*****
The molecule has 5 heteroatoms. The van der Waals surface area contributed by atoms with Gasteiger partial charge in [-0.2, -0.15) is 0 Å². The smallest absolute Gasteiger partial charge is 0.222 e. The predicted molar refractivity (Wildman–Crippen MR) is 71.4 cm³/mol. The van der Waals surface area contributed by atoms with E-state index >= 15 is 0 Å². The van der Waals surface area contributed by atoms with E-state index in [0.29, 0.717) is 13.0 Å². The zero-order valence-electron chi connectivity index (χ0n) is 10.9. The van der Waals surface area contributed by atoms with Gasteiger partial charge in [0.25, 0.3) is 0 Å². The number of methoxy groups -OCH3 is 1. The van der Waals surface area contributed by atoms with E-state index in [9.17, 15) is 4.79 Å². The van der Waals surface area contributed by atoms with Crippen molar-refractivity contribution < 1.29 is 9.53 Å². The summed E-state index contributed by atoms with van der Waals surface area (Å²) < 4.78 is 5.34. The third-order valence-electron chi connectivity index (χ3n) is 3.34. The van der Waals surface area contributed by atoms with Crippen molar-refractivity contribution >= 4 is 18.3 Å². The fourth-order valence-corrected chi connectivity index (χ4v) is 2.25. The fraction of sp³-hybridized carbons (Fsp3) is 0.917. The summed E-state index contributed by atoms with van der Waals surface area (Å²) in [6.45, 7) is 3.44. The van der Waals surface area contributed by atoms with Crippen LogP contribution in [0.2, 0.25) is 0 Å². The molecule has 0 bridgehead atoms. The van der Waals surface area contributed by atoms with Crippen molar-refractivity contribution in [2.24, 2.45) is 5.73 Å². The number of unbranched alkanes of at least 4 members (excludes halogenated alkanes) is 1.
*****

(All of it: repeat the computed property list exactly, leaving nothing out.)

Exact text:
The molecule has 5 heteroatoms. The van der Waals surface area contributed by atoms with Gasteiger partial charge in [-0.2, -0.15) is 0 Å². The smallest absolute Gasteiger partial charge is 0.222 e. The predicted molar refractivity (Wildman–Crippen MR) is 71.4 cm³/mol. The van der Waals surface area contributed by atoms with E-state index >= 15 is 0 Å². The van der Waals surface area contributed by atoms with E-state index in [0.29, 0.717) is 13.0 Å². The zero-order valence-electron chi connectivity index (χ0n) is 10.9. The van der Waals surface area contributed by atoms with Gasteiger partial charge in [0.25, 0.3) is 0 Å². The number of methoxy groups -OCH3 is 1. The van der Waals surface area contributed by atoms with E-state index in [9.17, 15) is 4.79 Å². The van der Waals surface area contributed by atoms with Crippen molar-refractivity contribution < 1.29 is 9.53 Å². The summed E-state index contributed by atoms with van der Waals surface area (Å²) < 4.78 is 5.34. The third-order valence-electron chi connectivity index (χ3n) is 3.34. The van der Waals surface area contributed by atoms with Crippen molar-refractivity contribution >= 4 is 18.3 Å². The fourth-order valence-corrected chi connectivity index (χ4v) is 2.25. The fraction of sp³-hybridized carbons (Fsp3) is 0.917. The summed E-state index contributed by atoms with van der Waals surface area (Å²) in [6.45, 7) is 3.44. The van der Waals surface area contributed by atoms with Crippen LogP contribution in [0.2, 0.25) is 0 Å². The molecule has 0 bridgehead atoms. The van der Waals surface area contributed by atoms with Crippen molar-refractivity contribution in [2.24, 2.45) is 5.73 Å². The number of unbranched alkanes of at least 4 members (excludes halogenated alkanes) is 1.